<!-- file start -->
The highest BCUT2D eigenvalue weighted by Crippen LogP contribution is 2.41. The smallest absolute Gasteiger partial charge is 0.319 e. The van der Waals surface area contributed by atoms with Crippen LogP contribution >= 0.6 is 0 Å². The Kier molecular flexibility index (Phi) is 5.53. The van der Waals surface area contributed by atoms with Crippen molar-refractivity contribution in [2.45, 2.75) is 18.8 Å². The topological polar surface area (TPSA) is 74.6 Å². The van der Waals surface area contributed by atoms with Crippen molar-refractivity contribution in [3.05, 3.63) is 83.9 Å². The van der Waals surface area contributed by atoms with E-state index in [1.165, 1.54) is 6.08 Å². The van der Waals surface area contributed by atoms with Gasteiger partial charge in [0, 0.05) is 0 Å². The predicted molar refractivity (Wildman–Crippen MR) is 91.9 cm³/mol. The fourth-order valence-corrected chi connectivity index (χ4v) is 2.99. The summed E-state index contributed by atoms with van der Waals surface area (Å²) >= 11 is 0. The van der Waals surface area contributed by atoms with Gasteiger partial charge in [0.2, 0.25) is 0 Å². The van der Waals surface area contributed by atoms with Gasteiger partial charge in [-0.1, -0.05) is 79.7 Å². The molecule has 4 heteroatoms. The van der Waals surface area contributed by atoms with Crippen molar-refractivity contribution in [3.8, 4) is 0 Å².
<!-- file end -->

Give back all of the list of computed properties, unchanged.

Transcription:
The highest BCUT2D eigenvalue weighted by Crippen LogP contribution is 2.41. The smallest absolute Gasteiger partial charge is 0.319 e. The van der Waals surface area contributed by atoms with Crippen LogP contribution >= 0.6 is 0 Å². The Kier molecular flexibility index (Phi) is 5.53. The van der Waals surface area contributed by atoms with Crippen molar-refractivity contribution in [2.45, 2.75) is 18.8 Å². The topological polar surface area (TPSA) is 74.6 Å². The van der Waals surface area contributed by atoms with Crippen molar-refractivity contribution in [3.05, 3.63) is 83.9 Å². The van der Waals surface area contributed by atoms with E-state index in [1.165, 1.54) is 6.08 Å². The van der Waals surface area contributed by atoms with Gasteiger partial charge in [0, 0.05) is 0 Å². The predicted molar refractivity (Wildman–Crippen MR) is 91.9 cm³/mol. The fourth-order valence-corrected chi connectivity index (χ4v) is 2.99. The summed E-state index contributed by atoms with van der Waals surface area (Å²) >= 11 is 0. The van der Waals surface area contributed by atoms with Gasteiger partial charge in [0.2, 0.25) is 0 Å². The van der Waals surface area contributed by atoms with Gasteiger partial charge in [-0.1, -0.05) is 79.7 Å². The molecule has 4 heteroatoms. The van der Waals surface area contributed by atoms with Crippen molar-refractivity contribution in [3.8, 4) is 0 Å².